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    I liked these reviews, watched all of them during my nightshift.

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    I really enjoyed the Bible tests. The video versions in particular seem way more candid and insightful than most bike reviews.

    That said, I was puzzled by the omission of a couple of bikes: namely anything Pivot and the Ibis HDR. I was especially interested in the HDR review since last year the HD was chosen by 2 of the 6 reviewers as their top pick. Given how Bike thought the Yeti SB76 was a letdown compared to the 26 version, I was curious to hear their view on whether the HDR 650 was a step up or not. It would have provided an interesting data point in the 26/650b debate.

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    Quote Originally Posted by vikb View Post
    PF BB's are new and threaded BB's are old hat. It won't take long for any issues with PF BBs to get worked out.

    If I had a choice I would give them a miss for another season or so, but at the same time if a bike I wanted had a PF BB it wouldn't be enough to keep me away.
    Hopefully you're right. Still, to me though, even if press fit was as trouble free as threaded, I like the fact that when I think the BB is dirty, I can simply remove the cranks and unscrew the BB, clean it, the shell, inspect, grease, and screw the cups back in. Even with the right tools, PF is more work to remove and re-install. More importantly I think (like with headsets), when you press the BB in you are basically forcing it into a shell that is smaller than the BB itself. Is it good to do that over and over? I recall it wasn't recommended for headsets.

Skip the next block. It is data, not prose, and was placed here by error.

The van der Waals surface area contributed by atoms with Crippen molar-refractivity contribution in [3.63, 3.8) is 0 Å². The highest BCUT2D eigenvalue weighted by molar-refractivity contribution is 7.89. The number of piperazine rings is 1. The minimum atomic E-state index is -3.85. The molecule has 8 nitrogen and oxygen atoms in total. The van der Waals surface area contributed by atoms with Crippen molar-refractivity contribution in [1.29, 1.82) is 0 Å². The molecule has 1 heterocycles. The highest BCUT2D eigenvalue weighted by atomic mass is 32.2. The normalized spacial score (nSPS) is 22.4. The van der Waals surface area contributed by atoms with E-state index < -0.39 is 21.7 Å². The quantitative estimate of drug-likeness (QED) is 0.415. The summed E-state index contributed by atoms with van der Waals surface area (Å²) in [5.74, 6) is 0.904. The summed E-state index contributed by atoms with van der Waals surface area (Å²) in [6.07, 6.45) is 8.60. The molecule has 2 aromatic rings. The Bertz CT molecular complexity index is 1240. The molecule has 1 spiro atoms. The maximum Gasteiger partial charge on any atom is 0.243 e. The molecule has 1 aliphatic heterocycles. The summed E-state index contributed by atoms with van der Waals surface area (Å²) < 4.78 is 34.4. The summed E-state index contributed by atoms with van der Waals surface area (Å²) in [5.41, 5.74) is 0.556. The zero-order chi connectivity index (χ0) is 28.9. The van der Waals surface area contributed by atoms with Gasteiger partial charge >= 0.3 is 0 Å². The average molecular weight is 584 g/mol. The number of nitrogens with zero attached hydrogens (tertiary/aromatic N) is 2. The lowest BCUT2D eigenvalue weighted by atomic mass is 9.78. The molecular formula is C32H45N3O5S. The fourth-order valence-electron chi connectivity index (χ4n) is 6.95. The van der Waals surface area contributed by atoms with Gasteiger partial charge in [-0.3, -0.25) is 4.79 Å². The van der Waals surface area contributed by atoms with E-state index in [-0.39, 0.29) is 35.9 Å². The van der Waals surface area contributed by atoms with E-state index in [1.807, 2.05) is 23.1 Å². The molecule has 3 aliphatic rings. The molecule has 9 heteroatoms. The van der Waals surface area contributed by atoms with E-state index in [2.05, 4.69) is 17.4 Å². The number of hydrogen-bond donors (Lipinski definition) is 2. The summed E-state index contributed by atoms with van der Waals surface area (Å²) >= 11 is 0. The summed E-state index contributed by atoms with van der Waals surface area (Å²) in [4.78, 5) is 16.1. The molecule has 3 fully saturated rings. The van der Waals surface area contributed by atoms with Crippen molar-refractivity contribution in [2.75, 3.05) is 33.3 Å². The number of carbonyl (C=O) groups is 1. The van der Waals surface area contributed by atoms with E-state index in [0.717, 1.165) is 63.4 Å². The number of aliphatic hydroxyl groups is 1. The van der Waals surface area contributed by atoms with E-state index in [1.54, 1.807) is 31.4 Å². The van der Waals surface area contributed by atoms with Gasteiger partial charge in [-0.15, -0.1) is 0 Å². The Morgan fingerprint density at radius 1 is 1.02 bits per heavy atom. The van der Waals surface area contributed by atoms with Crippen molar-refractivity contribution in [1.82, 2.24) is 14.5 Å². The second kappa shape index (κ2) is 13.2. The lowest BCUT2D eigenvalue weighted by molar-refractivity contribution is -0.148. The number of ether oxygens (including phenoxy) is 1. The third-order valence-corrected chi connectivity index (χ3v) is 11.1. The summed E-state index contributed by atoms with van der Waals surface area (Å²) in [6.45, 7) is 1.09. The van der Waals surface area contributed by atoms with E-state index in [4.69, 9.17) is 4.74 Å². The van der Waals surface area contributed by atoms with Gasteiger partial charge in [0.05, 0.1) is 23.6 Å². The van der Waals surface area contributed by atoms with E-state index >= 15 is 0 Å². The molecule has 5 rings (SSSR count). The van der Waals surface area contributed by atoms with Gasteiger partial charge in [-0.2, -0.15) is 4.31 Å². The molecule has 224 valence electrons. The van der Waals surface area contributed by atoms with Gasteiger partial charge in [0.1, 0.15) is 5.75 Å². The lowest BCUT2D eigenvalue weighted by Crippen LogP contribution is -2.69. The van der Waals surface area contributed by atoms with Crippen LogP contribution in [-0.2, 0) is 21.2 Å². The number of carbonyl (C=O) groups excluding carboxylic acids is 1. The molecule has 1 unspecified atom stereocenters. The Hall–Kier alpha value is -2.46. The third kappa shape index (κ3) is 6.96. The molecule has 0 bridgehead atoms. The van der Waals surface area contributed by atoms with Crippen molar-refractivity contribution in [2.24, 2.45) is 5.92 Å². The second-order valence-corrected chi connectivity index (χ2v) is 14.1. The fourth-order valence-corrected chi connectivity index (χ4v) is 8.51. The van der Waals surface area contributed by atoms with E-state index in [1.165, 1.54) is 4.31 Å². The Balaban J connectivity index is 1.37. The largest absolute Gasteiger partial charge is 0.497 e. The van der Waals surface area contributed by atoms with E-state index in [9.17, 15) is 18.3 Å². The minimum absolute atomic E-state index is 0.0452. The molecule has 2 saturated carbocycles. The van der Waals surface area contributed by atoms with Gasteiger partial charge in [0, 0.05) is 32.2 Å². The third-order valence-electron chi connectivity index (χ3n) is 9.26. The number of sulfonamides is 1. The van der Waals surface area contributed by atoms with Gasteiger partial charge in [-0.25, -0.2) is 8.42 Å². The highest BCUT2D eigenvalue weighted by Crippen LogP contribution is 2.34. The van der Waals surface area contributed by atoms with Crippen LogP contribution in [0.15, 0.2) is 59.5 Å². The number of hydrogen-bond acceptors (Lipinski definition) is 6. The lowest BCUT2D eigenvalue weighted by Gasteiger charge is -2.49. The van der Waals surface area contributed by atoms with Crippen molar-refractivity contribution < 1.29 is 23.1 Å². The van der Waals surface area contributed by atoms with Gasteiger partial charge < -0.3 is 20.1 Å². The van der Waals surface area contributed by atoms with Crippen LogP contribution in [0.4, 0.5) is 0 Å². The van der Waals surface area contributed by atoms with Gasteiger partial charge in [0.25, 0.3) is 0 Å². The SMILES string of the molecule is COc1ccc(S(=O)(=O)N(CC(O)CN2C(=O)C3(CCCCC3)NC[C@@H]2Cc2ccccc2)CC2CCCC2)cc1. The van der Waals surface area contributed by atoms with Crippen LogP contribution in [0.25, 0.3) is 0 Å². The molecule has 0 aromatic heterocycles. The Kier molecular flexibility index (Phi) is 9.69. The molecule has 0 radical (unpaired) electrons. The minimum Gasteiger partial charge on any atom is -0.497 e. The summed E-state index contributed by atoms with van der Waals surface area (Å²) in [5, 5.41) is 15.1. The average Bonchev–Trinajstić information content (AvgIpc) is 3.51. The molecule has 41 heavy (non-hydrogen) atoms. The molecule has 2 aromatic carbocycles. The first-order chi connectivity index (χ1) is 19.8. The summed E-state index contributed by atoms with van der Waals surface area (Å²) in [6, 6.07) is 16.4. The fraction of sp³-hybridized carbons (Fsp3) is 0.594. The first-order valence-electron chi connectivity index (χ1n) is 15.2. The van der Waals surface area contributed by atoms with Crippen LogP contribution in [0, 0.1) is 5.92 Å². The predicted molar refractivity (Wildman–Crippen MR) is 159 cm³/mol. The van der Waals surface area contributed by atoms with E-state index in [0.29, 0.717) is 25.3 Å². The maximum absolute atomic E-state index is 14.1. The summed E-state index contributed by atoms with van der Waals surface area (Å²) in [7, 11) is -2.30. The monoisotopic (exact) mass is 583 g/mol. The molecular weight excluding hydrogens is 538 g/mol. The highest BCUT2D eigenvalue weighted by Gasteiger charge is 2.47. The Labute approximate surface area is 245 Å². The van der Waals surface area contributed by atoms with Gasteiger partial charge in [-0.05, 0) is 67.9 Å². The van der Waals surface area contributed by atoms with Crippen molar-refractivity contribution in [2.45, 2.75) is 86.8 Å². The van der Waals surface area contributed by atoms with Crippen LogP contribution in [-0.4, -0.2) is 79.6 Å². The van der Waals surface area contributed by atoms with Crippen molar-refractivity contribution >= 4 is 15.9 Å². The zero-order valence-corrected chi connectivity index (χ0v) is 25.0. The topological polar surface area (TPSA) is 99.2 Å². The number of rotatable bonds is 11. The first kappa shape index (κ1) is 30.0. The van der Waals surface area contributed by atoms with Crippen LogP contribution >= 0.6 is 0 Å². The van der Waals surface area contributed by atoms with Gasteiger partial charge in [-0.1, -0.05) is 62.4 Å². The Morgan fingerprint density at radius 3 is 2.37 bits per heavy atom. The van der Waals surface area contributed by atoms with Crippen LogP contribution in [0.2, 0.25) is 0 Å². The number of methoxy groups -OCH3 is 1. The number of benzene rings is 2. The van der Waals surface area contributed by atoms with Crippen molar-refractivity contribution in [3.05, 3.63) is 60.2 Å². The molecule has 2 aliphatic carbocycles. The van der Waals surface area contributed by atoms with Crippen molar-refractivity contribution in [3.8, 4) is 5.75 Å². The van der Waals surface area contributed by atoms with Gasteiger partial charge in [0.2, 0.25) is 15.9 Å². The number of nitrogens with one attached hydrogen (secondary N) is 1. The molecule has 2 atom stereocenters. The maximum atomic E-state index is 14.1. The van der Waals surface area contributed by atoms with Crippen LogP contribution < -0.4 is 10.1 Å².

Anyway, lots of debate on this in other threads. The surprising part for me again was the assertion in the Bronson review that PF are what we the consumers are asking for.

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    Quote Originally Posted by martinizer View Post
    That said, I was puzzled by the omission of a couple of bikes: namely anything Pivot and the Ibis HDR.
    Also bummed to see Canfield, Diamondback and Banshee not included (even though a Banshee was part of the previous issues dream bikes article)

    I do enjoy their reviews but they will never influence my buying decisions (just as most of the brands I like don't have the marketing clout of specialized)

  48. #48
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    2014 Bible of Bike Tests

    A 2013/14 carbon nomad review would have been nice. I know it's old tech.
    Let's ride...

  49. #49
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    Quote Originally Posted by wbrougier View Post
    I think they should have mixed in a few more 26" bikes to add variety and also help in reviewing. I think they all love the uprising just because it was 26" while it fell short is so many other areas...
    I just watched the Uprising review video twice, and call me a bit biased, but apart from the tire clearance, which may or may not be an issue (not an issue for me) depending on the tire you're using, all of them said that this was the best 150mm AM bike they have tested so far, and quite good VFM.
    Quote: "Rides ridiculously good, performance".
    IMHO, it didn't fell short anywhere really, but smoked many much more expensive bikes.
    Which are the areas you think, that the bike fell short? Apart from not accepting currently the trendy 650b wheel?
    Last edited by tp806; 01-10-2014 at 05:11 AM.

  50. #50
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    Yeah, the Uprising got a smoking hot review.